Leon Panetta: It takes strong leadership to recover

Peninsula Premier Admin

MONTEREY — Former Central Coast Congressman Leon Panetta, who has also served as the head of the CIA and secretary of defense, says strong leadership is key to healing from crisis.

Speaking at the Monterey Peninsula Chamber of Commerce Annual Leadership Luncheon Monday via Zoom, Panetta specifically talked about leadership at the local level on the Monterey Peninsula to move past damage done by the COVID-19 pandemic.

“In my long period of public service, I’ve seen leadership at its best and leadership at its worst,” said Panetta. “The good news is I’ve seen leadership work.”

The conference, usually held in-person, was virtual this year because of COVID-19 restrictions. It was available to both Chamber of Commerce members and non-members by link and registration. The Chamber, which works to advance the interests of local business, holds the luncheon annually as a “celebration” of members. Panetta spoke to the remote audience, giving insight on moving forward from times of ineffectual leadership.

In discussing leadership at its worst, Panetta pointed to recent years as an example. He said we “paid a terrible price” for bad leadership — that price being the uncontrolled spread of COVID-19, which he said not only threatened lives but local businesses.

The control of COVID was a centerpiece of the keynote address, which Panetta said would be crucial for moving past this moment of economic hardship. He criticized the current rollout of the vaccine, saying it has “not, frankly, been managed very well.”

In his talk, Panetta reflected on former times of economic difficulties in Monterey, specifically the collapse of the sardine industry in the 1940s. While it impacted working families, he said the community worked together to find other opportunities. He also recalled the threat off-shore drilling posed to the health of Monterey Bay, but the establishment of the Monterey Bay National Sanctuary will now “protect it forever.”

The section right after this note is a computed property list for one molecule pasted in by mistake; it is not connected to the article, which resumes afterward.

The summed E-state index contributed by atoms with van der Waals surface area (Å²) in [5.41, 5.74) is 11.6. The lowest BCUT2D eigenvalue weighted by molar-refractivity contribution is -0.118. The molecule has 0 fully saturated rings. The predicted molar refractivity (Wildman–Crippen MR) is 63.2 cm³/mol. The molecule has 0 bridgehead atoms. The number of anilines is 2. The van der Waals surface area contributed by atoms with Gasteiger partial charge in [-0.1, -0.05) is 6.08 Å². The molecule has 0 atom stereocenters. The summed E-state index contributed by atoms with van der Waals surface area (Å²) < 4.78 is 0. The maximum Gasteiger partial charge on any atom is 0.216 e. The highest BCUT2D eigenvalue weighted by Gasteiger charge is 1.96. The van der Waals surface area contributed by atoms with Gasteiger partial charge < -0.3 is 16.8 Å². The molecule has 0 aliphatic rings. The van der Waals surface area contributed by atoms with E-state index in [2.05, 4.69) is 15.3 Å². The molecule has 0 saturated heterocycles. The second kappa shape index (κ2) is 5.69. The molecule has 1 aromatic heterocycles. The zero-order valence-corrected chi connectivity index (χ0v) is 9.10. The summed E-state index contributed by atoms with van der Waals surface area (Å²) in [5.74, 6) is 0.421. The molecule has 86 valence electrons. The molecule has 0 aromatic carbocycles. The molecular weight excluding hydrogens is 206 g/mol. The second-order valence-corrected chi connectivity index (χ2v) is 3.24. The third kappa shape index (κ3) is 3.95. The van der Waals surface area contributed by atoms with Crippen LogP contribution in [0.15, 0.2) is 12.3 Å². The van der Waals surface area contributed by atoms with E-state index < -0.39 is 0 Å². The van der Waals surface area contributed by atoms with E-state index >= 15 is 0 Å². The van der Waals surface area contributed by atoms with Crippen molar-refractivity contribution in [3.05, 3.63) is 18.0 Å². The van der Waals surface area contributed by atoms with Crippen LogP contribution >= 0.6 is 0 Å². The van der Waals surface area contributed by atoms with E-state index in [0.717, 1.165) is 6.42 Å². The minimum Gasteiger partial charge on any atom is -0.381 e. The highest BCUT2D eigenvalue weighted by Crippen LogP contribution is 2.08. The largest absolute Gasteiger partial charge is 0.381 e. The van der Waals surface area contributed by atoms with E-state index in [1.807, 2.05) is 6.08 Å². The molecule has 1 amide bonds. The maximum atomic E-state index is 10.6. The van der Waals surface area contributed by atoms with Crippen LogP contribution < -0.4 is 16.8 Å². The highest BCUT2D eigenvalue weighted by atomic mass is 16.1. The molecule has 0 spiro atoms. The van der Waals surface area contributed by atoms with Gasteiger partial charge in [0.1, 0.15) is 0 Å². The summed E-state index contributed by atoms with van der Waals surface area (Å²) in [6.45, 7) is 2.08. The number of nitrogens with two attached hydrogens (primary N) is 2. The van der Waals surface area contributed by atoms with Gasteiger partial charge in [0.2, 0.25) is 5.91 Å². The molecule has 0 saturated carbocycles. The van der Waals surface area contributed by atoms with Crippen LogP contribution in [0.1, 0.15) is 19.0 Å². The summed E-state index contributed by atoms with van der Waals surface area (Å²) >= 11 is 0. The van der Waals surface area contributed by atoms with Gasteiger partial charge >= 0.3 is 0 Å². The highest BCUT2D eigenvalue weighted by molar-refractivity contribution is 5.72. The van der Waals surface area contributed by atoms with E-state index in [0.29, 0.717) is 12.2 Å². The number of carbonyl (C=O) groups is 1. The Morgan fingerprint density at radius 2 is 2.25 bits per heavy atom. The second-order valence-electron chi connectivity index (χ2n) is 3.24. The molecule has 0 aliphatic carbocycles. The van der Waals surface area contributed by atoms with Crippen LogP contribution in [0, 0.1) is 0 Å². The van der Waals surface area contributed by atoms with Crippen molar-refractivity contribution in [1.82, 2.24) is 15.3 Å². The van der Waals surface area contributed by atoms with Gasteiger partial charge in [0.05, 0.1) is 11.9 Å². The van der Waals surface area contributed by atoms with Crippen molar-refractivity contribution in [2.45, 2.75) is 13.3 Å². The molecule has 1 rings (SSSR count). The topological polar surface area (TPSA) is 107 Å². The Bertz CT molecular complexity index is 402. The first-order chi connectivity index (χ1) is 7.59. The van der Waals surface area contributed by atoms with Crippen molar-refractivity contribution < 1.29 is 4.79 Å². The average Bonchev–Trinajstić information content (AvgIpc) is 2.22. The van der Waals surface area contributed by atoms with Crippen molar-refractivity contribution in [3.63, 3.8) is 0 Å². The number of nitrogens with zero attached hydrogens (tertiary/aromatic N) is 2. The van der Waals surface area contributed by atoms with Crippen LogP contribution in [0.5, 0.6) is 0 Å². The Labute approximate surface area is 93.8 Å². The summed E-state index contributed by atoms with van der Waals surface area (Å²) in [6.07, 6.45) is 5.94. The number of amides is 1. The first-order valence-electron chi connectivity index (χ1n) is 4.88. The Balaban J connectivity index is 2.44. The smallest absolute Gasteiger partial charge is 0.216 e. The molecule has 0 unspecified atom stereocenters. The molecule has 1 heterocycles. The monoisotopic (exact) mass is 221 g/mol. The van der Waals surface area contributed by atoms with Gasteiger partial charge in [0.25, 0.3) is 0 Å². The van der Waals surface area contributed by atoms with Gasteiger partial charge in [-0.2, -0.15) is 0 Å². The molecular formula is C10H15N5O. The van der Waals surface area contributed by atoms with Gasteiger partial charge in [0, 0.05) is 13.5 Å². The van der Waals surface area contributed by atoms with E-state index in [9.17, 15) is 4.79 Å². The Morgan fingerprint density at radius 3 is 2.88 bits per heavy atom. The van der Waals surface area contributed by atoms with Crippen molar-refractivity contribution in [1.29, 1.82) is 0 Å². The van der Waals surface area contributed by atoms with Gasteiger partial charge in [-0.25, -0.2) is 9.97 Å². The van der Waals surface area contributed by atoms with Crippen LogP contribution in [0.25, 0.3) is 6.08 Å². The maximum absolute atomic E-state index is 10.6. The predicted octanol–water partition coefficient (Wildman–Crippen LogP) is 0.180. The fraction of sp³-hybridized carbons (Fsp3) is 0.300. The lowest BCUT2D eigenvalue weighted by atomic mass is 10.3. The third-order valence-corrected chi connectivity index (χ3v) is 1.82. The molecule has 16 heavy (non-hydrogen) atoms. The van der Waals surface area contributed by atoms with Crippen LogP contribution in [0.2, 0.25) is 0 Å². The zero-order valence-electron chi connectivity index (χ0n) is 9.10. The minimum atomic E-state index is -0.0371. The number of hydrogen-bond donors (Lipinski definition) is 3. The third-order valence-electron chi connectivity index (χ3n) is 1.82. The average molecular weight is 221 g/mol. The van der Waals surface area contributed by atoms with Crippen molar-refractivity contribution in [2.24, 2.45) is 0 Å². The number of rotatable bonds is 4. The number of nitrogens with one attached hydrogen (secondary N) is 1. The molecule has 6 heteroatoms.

“If we can — as we did in our past — find the courage to work together, to fight together, to care for one another, we can again open up this community to great success in the future,” said Panetta.

Panetta went on to discuss the importance of keeping Monterey attractive and affordable to young people and working families as a place to settle and live. He acknowledged skyrocketing real estate prices have posed a barrier.

To keep the area “vibrant and vital” and from becoming a “large retirement community” Panetta said there needs to be diversity in the economy — from small businesses to agriculture. He further said there needed to be better opportunities for jobs by opening up the area to industries that are on the “cutting edge of technology.” Beyond industries, he also said small businesses are the “heart and soul” of a community and the Peninsula needed to be friendly to those opportunities as well.

“This can’t just be about Amazon or about large malls,” said Panetta. “It’s gotta be about small businesses that can survive.”

Moreover, Panetta called for more affordable housing.

At the heart of his lecture, Panetta called for unity from leadership going forward, starting with newly inaugurated President Joe Biden.

He said Biden will have to build a coalition of both Republicans and Democrats to move forward effectively. “If we have nothing but four more years of gridlock, then I think our country is going to continue to divide and be polarized.”

He further said continued failure to achieve across-the-aisle unity would “threaten democracy.”

“We’ve got a fundamental choice in this new decade that we’re in. Will we be an America, a California, a Monterey Peninsula that has a resilient recovery? Or will we be stuck in economic and social decline?”

He said it depends on strong leadership, at every level.

“The path we take will be determined by the quality of leadership we have or fail to have.”

Contributed by local news sources

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